Thoughts from CFP Director Professor Russ Wermers:
Yesterday, by a 3-2 vote, the SEC Commissioners approved a rule to require money market mutual funds in the “prime institutional” category to mark their share price to market each day, rather than holding a fixed $1 per share (as they have for decades). This change is meant to remind large institutional investors that these cash accounts have some risk, albeit very small during normal times, so that they will hopefully not be overly surprised when an event happens (such as the Lehman default) that impairs the value of their fixed-income assets. Other, lesser-binding components of the rule include the ability of funds to shut down redemptions or charge a fee for redeeming money fund shares during a crisis.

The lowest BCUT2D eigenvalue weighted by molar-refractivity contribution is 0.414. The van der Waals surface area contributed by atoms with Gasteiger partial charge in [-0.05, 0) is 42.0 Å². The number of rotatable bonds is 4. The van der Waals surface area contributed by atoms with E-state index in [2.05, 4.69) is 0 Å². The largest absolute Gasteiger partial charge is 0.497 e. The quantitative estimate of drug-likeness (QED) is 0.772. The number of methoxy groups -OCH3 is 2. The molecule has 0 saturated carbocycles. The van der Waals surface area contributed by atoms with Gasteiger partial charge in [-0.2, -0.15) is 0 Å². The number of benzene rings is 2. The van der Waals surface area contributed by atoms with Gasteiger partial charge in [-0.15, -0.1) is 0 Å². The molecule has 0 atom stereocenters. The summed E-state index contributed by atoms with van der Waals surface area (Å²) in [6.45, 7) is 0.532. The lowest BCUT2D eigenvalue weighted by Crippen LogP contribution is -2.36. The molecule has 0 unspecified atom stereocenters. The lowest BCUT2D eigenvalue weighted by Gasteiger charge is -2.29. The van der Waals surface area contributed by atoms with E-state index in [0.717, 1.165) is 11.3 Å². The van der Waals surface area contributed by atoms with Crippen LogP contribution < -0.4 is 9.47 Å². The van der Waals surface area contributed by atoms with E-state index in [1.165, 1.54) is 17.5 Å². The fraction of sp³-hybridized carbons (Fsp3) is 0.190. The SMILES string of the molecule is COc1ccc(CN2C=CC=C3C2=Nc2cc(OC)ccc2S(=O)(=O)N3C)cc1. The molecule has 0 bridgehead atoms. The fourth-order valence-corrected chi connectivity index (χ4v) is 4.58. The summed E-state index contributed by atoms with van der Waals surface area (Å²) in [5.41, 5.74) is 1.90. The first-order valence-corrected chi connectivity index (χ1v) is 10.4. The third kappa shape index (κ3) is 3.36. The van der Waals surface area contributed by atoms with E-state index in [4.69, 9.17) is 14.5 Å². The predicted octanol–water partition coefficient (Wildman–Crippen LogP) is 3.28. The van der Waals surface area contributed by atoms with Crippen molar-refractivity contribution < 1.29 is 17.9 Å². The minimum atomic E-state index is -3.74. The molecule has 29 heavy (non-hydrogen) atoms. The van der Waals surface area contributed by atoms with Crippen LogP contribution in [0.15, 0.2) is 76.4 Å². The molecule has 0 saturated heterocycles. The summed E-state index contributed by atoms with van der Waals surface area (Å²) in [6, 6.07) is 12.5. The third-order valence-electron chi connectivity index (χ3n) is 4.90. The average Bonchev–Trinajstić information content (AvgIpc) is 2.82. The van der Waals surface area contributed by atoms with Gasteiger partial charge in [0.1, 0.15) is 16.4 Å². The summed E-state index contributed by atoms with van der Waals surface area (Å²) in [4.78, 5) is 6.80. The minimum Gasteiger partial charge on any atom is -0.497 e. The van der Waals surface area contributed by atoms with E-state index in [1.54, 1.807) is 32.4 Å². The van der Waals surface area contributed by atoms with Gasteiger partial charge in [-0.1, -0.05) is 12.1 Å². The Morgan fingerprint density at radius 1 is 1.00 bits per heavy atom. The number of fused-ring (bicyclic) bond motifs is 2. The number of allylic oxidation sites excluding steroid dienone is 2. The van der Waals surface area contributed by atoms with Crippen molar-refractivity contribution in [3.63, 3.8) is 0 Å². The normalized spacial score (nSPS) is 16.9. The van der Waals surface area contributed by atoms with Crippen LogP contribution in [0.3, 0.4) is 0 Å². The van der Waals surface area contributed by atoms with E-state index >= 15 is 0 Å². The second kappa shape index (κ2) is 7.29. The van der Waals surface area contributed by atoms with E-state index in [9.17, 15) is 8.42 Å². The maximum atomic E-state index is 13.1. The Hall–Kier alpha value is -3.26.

There are two interesting issues to watch: First, will institutional investors accept this change, or will they move their money to other cash accounts (such as unregistered vehicles or banks)? Second, will the floating share price really work to inhibit mass redemptions during a big market event, or will it serve to speed up the revelation of which funds are holding impaired assets (i.e., reveal the “good banks” vs. “bad banks”)? Fund management companies have two years to comply. This will be an interesting experiment to watch.
Professor Wermers Research: “Runs on Money Market Funds”